Tory party 'agent' shaping BBC coverage, says Emily Maitlis
Indy

Emily Maitlis has been widely praised for her criticism of the BBC's coverage of Brexit.

Speaking at the annual MacTaggart Lecture at the Edinburgh TV Festival on Wednesday, the former BBC journalist who left the broadcaster for rival Global, criticised the "both-sideism" approach to coverage and said it risked "obscuring a deeper truth".

“It might take our producers five minutes to find 60 economists who feared Brexit and five hours to find a sole voice who espoused it," she said.

“But by the time we went on air we simply had one of each; we presented this unequal effort to our audience as balance. It wasn’t.”

She added: “I’d later learn that the ungainly name for this myopic style of journalism: ‘both-sideism’, which talks to the way it reaches a superficial balance while obscuring a deeper truth.”

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She also said: “Many broadcasters fear discussing the obvious economic cause of major change in this country in case they get labelled pessimistic, anti-populist, or worse still, as above: unpatriotic.

“And yet every day that we sidestep these issues with glaring omissions feels like a conspiracy against the British people.”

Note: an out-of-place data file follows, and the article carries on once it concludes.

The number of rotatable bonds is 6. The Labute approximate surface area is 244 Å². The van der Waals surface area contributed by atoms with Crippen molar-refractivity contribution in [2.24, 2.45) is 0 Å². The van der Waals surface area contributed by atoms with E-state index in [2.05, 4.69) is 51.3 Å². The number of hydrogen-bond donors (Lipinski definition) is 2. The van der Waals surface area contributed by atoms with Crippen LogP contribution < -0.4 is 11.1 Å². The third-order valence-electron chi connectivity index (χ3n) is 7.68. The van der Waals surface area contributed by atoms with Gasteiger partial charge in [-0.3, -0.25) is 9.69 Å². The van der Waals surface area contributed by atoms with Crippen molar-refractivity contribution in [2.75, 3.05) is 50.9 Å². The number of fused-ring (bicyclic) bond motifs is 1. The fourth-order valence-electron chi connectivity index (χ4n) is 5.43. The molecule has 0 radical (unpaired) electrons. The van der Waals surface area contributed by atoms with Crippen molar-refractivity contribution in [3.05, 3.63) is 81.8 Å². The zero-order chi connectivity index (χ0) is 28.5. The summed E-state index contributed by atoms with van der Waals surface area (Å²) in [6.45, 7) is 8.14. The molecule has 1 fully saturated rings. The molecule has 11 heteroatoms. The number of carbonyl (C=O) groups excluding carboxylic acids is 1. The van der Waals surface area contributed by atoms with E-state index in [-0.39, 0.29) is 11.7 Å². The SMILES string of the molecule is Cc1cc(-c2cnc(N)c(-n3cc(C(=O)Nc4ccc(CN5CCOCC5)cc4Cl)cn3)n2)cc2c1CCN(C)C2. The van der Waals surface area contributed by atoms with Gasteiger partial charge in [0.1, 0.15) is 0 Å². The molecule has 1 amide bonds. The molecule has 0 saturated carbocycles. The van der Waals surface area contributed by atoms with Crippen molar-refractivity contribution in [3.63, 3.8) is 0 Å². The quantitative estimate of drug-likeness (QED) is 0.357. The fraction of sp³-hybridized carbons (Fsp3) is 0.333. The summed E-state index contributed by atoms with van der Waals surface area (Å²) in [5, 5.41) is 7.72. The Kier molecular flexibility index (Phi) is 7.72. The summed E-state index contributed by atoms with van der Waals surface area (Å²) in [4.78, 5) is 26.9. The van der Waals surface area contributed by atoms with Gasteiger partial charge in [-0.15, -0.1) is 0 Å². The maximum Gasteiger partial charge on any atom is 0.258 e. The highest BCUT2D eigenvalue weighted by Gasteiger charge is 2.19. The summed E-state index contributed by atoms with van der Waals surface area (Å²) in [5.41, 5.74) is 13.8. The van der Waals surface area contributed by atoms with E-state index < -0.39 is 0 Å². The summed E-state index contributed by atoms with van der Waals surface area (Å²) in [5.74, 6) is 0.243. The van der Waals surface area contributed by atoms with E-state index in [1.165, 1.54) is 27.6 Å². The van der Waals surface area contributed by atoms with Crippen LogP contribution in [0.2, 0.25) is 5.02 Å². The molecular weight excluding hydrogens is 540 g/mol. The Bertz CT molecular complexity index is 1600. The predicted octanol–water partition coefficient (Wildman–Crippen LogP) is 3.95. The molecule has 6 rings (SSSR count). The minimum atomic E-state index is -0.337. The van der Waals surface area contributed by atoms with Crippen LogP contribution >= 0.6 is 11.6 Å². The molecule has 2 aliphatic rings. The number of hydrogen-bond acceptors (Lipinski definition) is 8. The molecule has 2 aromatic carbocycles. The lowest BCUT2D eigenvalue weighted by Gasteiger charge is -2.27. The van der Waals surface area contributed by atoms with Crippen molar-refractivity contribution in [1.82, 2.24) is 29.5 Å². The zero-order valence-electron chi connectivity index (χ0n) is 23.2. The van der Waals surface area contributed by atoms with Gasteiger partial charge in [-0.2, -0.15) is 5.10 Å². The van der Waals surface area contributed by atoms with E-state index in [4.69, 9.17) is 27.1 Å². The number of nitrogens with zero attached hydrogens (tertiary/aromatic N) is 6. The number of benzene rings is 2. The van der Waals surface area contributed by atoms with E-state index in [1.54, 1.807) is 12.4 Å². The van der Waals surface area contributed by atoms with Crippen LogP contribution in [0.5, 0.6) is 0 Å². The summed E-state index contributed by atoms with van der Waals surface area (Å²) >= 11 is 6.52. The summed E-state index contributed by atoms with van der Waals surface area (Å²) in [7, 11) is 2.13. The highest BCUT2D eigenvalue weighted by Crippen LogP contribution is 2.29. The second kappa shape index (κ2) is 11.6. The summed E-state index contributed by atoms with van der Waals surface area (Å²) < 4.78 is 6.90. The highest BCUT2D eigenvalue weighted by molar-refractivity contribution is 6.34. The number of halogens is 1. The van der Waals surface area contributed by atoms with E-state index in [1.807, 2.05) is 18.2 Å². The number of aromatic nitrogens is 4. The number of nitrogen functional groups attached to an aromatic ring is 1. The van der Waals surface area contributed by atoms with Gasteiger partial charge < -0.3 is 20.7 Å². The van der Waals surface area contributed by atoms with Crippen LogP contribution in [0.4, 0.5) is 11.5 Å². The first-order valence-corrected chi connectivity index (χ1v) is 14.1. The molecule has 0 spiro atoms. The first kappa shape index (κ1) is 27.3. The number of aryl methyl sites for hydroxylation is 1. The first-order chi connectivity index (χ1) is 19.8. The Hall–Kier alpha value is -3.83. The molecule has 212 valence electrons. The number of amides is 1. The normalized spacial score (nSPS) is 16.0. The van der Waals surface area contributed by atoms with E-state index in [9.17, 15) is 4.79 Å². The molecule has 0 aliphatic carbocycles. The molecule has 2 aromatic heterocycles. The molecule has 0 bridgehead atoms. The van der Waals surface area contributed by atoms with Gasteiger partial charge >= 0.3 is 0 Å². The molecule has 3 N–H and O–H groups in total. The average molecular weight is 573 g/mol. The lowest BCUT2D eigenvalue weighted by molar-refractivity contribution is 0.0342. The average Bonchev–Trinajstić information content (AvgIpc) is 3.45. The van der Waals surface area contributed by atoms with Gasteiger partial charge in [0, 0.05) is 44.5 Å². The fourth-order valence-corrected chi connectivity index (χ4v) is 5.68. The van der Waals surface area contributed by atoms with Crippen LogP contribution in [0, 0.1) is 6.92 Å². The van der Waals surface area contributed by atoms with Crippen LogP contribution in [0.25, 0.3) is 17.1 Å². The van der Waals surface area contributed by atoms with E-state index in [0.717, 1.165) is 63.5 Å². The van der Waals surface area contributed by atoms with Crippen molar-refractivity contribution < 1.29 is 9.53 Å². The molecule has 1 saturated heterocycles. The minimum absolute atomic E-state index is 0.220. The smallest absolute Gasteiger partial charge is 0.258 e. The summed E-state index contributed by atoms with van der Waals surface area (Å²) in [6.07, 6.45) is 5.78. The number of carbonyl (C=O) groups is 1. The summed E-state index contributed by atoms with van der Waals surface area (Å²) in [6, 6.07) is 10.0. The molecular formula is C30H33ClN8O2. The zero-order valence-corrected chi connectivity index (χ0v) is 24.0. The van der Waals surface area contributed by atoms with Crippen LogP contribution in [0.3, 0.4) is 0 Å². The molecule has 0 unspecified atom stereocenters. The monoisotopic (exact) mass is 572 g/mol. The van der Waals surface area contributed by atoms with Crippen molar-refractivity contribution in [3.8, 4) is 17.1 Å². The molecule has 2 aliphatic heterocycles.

Elsewhere in her speech, Maitlis raised concerns about Sir Robbie Gibb's role at the organisation.

She said the BBC board member, who previously worked as Theresa May’s director of communications and helped to found the rightwing GB News channel, is an “active agent of the Conservative party” who is shaping the broadcaster’s news output by acting “as the arbiter of BBC impartiality”.

To give a specific example, she said the broadcaster went out of its way to “pacify” Downing Street after she criticised Dominic Cummings for his breach of lockdown rules during the pandemic. She was asked to apologise by the broadcaster.

After clips of her interview circulated on social media, people showered her with praise:

indy100 contacted the BBC to comment on this story. They said: "The BBC places the highest value on due impartiality and accuracy and we apply these principles to our reporting on all issues.

"As we have made clear previously in relation to Newsnight we did not take action as a result of any pressure from Number 10 or Government and to suggest otherwise is wrong. The BBC found the programme breached its editorial standards and that decision still stands."

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